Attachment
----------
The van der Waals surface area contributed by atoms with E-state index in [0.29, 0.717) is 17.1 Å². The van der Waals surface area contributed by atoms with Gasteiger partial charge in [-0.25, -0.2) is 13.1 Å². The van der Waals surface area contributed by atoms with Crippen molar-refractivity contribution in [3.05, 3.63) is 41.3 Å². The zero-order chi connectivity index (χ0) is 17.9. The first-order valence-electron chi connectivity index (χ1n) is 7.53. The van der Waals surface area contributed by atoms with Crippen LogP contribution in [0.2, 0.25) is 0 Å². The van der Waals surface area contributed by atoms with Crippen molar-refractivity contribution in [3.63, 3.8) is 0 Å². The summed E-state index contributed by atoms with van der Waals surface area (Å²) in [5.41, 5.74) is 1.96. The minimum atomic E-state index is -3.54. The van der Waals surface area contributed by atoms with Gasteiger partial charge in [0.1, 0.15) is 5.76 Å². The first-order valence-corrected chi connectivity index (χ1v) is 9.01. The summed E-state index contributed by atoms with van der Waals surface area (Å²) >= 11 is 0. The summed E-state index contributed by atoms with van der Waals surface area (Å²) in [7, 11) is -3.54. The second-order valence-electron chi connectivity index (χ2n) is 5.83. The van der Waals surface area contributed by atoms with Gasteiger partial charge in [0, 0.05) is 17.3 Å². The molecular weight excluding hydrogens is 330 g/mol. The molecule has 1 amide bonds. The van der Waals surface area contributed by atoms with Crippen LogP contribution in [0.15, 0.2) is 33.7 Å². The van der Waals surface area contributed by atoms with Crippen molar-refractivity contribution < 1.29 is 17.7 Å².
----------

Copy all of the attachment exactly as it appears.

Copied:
The van der Waals surface area contributed by atoms with E-state index in [0.29, 0.717) is 17.1 Å². The van der Waals surface area contributed by atoms with Gasteiger partial charge in [-0.25, -0.2) is 13.1 Å². The van der Waals surface area contributed by atoms with Crippen molar-refractivity contribution in [3.05, 3.63) is 41.3 Å². The zero-order chi connectivity index (χ0) is 17.9. The first-order valence-electron chi connectivity index (χ1n) is 7.53. The van der Waals surface area contributed by atoms with Crippen LogP contribution in [0.2, 0.25) is 0 Å². The van der Waals surface area contributed by atoms with Crippen molar-refractivity contribution in [3.63, 3.8) is 0 Å². The summed E-state index contributed by atoms with van der Waals surface area (Å²) in [5.41, 5.74) is 1.96. The minimum atomic E-state index is -3.54. The van der Waals surface area contributed by atoms with Gasteiger partial charge in [0.1, 0.15) is 5.76 Å². The first-order valence-corrected chi connectivity index (χ1v) is 9.01. The summed E-state index contributed by atoms with van der Waals surface area (Å²) >= 11 is 0. The summed E-state index contributed by atoms with van der Waals surface area (Å²) in [7, 11) is -3.54. The second-order valence-electron chi connectivity index (χ2n) is 5.83. The van der Waals surface area contributed by atoms with Gasteiger partial charge in [0, 0.05) is 17.3 Å². The molecular weight excluding hydrogens is 330 g/mol. The molecule has 1 amide bonds. The van der Waals surface area contributed by atoms with Crippen LogP contribution in [0.15, 0.2) is 33.7 Å². The van der Waals surface area contributed by atoms with Crippen molar-refractivity contribution < 1.29 is 17.7 Å².